(Subd (f) amended effective January 1, 2019; previously relettered as subd (d) effective September 3, 1986; previously amended and relettered effective January 1, 2007.)

(g) Representation in cases governed by the Indian Child Welfare Act (25 U.S.C. § 1903 et seq.)

(1)  The requirement in (a) that the applicant associate with an active licensee of the State Bar of California does not apply to an applicant seeking to appear in a California court to represent an Indian tribe in a child custody proceeding governed by the Indian Child Welfare Act; and

(2)  An applicant seeking to appear in a California court to represent an Indian tribe in a child custody proceeding governed by the Indian Child Welfare Act constitutes a special circumstance for the purposes of the restriction in (b) that an application may be denied because of repeated appearances.

(Subd (g) adopted effective January 1, 2019.)

(h) Supreme Court and Court of Appeal not precluded from permitting argument in a particular case

This rule does not preclude the Supreme Court or a Court of Appeal from permitting argument in a particular case from a person who is not a licensee of the State Bar, but who is licensed to practice in another jurisdiction and who possesses special expertise in the particular field affected by the proceeding.

(Subd (h) amended and relettered effective January 1, 2007; previously relettered as subd (e) effective September 3, 1986; previously amended and relettered as subd (g) effective January 1, 2007.)

Rule 9.40 amended effective January 1, 2019; adopted as rule 983 by the Supreme Court effective September 13, 1972; previously amended and renumbered effective January 1, 2007; previously amended effective October 3, 1973, September 3, 1986, January 17, 1991, and March 15, 1991.

 

Los Angeles County fees for pro hac vice application:  Five hundred dollars ($500) plus an annual renewal fee of Five hundred dollars ($500).

 

Central District of California Local Rules Regarding Pro Hac Vice Practice, e.g., Local Counsel

L.R. 83-2.1.3 Pro Hac Vice Practice

L.R. 83-2.1.3.1 Who May Apply for Permission to Practice Pro Hac Vice. An attorney who is not a member of the State Bar of California may apply for permission to appear pro hac vice in a particular case in this Court if the attorney:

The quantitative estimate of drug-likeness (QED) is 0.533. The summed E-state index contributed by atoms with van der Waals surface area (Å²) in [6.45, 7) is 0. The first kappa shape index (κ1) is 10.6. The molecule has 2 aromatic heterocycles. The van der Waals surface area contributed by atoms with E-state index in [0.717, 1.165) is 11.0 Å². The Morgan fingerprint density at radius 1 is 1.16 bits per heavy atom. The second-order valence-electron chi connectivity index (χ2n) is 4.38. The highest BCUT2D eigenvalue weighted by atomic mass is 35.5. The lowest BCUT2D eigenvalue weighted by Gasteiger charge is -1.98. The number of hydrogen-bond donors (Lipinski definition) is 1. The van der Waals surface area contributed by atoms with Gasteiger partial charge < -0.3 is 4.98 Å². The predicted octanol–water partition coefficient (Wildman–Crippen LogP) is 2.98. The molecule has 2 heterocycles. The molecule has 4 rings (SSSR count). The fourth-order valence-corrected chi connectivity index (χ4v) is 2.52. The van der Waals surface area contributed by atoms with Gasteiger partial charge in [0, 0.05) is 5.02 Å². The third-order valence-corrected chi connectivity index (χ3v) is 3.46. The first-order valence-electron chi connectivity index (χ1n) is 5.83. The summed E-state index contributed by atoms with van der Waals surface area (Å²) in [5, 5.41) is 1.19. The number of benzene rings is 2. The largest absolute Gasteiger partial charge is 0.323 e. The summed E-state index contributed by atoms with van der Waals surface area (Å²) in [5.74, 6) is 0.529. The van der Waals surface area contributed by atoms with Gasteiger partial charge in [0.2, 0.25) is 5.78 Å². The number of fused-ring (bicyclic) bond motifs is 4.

1. (a)  is a member in good standing of, and eligible to practice before, the bar of any United States Court, or of the highest court of any State, Territory, or Insular Possession of the United States;
  2. (b)  is of good moral character;
  3. (c)  has been retained to appear before this Court; and
  4. (d)  is not disqualified under L.R. 83-2.1.3.2.

L.R. 83-2.1.3.2 Disqualification from Pro Hac Vice Appearance. Unless authorized by the Constitution of the United States or Acts of Congress, an applicant is not eligible for permission to practice pro hac vice if the applicant:

(a) resides in California;
(b) is regularly employed in California; or

(c) is regularly engaged in business, professional, or other similar activities in California.

L.R. 83-2.1.3.3 How to Apply for Permission to Appear

  1. (a)  Each applicant for permission to appear pro hac vice must complete an Application of Non-Resident Attorney to Appear in a Specific Case (Form G-64, available on the Court’s website), which must include:

(1)  certification that the applicant is familiar with the Court’s Local Civil and Criminal Rules and with the Federal Rules of Civil Procedure, Criminal Procedure, and Evidence;

(2)  identification of Local Counsel as required by L.R. 83-2.1.3.4; and

(3)  a list of all pro hac vice applications made to this Court in the previous three years.

  1. (b)  The completed Application of Non-Resident Attorney to Appear in a Specific Case must be electronically filed by the identified Local Counsel in each case in which the applicant seeks to appear, together with the following:

(1)  a separate proposed Order;

(2)  the pro hac vice fee set by General Order of the Court; and

(3) a Certificate of Good Standing from each state bar in which the applicant is a member, issued no more than 30 days before filing the Application of Non-Resident Attorney to Appear in a Specific Case.

(c) Approval of the applicant’s pro hac vice application will be at the discretion of the assigned judge in each case in which an application is submitted.

By practicing in this Court, the registered pro hac vice attorney submits to the disciplinary authority of the Central District of California.

L.R. 83-2.1.3.3 amended, effective 6/1/2020. 6/1/2020 Chapter I – 101

L.R. 83-2.1.3.4 Designation of Local Counsel. Every attorney seeking to appear pro hac vice must designate as Local Counsel an attorney with whom the Court and opposing counsel may readily communicate regarding the conduct of the case and upon whom documents may be served. An attorney may be designated as Local Counsel only if he or she: (1) is a member of the Bar of this Court and (2) maintains an office within the District for the practice of law, in which the attorney is physically present on a regular basis to conduct business.

L.R. 83-2.1.3.5 Designation of Co-Counsel. A judge to whom a case is assigned may, in the exercise of discretion, require the designation of an attorney who is a member of the Bar of this Court and who maintains an office within the District as co-counsel with authority to act as attorney of record for all purposes.

All organizations must be represented by attorneys.

L.R. 83-2.2.2 Organizations. Only individuals may represent themselves pro se. No organization or entity of any other kind (including corporations, limited liability corporations, partnerships, limited liability partnerships, unincorporated associations, trusts) may appear in any action or proceeding unless represented by an attorney permitted to practice before this Court under L.R. 83-2.1.